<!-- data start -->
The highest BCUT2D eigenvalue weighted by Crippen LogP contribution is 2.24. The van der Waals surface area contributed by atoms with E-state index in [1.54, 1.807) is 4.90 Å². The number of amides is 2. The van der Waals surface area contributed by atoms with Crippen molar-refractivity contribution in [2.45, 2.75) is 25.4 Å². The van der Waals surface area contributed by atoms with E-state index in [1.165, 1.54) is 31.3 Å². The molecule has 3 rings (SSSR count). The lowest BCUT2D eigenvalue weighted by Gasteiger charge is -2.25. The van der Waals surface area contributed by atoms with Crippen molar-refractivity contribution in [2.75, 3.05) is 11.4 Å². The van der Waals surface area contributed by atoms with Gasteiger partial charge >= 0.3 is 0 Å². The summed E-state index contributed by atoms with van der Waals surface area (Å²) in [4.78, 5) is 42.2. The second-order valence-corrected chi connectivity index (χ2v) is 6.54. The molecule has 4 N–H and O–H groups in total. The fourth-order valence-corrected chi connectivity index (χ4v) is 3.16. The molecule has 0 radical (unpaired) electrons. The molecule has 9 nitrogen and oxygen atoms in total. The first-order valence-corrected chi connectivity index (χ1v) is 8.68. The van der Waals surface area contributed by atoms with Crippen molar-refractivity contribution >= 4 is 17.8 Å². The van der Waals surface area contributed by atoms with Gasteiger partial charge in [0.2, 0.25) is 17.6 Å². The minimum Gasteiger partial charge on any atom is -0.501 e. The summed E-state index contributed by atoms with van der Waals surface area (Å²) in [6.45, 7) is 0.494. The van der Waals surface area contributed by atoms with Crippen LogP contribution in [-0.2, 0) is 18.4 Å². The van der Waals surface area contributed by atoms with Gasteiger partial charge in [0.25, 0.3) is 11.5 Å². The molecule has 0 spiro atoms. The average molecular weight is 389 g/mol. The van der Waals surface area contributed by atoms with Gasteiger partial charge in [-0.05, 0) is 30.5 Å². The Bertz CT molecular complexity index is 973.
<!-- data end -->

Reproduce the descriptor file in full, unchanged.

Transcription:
The highest BCUT2D eigenvalue weighted by Crippen LogP contribution is 2.24. The van der Waals surface area contributed by atoms with E-state index in [1.54, 1.807) is 4.90 Å². The number of amides is 2. The van der Waals surface area contributed by atoms with Crippen molar-refractivity contribution in [2.45, 2.75) is 25.4 Å². The van der Waals surface area contributed by atoms with E-state index in [1.165, 1.54) is 31.3 Å². The molecule has 3 rings (SSSR count). The lowest BCUT2D eigenvalue weighted by Gasteiger charge is -2.25. The van der Waals surface area contributed by atoms with Crippen molar-refractivity contribution in [2.75, 3.05) is 11.4 Å². The van der Waals surface area contributed by atoms with Gasteiger partial charge >= 0.3 is 0 Å². The summed E-state index contributed by atoms with van der Waals surface area (Å²) in [4.78, 5) is 42.2. The second-order valence-corrected chi connectivity index (χ2v) is 6.54. The molecule has 4 N–H and O–H groups in total. The fourth-order valence-corrected chi connectivity index (χ4v) is 3.16. The molecule has 0 radical (unpaired) electrons. The molecule has 9 nitrogen and oxygen atoms in total. The first-order valence-corrected chi connectivity index (χ1v) is 8.68. The van der Waals surface area contributed by atoms with Crippen molar-refractivity contribution >= 4 is 17.8 Å². The van der Waals surface area contributed by atoms with Gasteiger partial charge in [0.2, 0.25) is 17.6 Å². The minimum Gasteiger partial charge on any atom is -0.501 e. The summed E-state index contributed by atoms with van der Waals surface area (Å²) in [6.45, 7) is 0.494. The van der Waals surface area contributed by atoms with Crippen LogP contribution in [-0.2, 0) is 18.4 Å². The van der Waals surface area contributed by atoms with Gasteiger partial charge in [0.25, 0.3) is 11.5 Å². The molecule has 0 spiro atoms. The average molecular weight is 389 g/mol. The van der Waals surface area contributed by atoms with Gasteiger partial charge in [-0.05, 0) is 30.5 Å². The Bertz CT molecular complexity index is 973.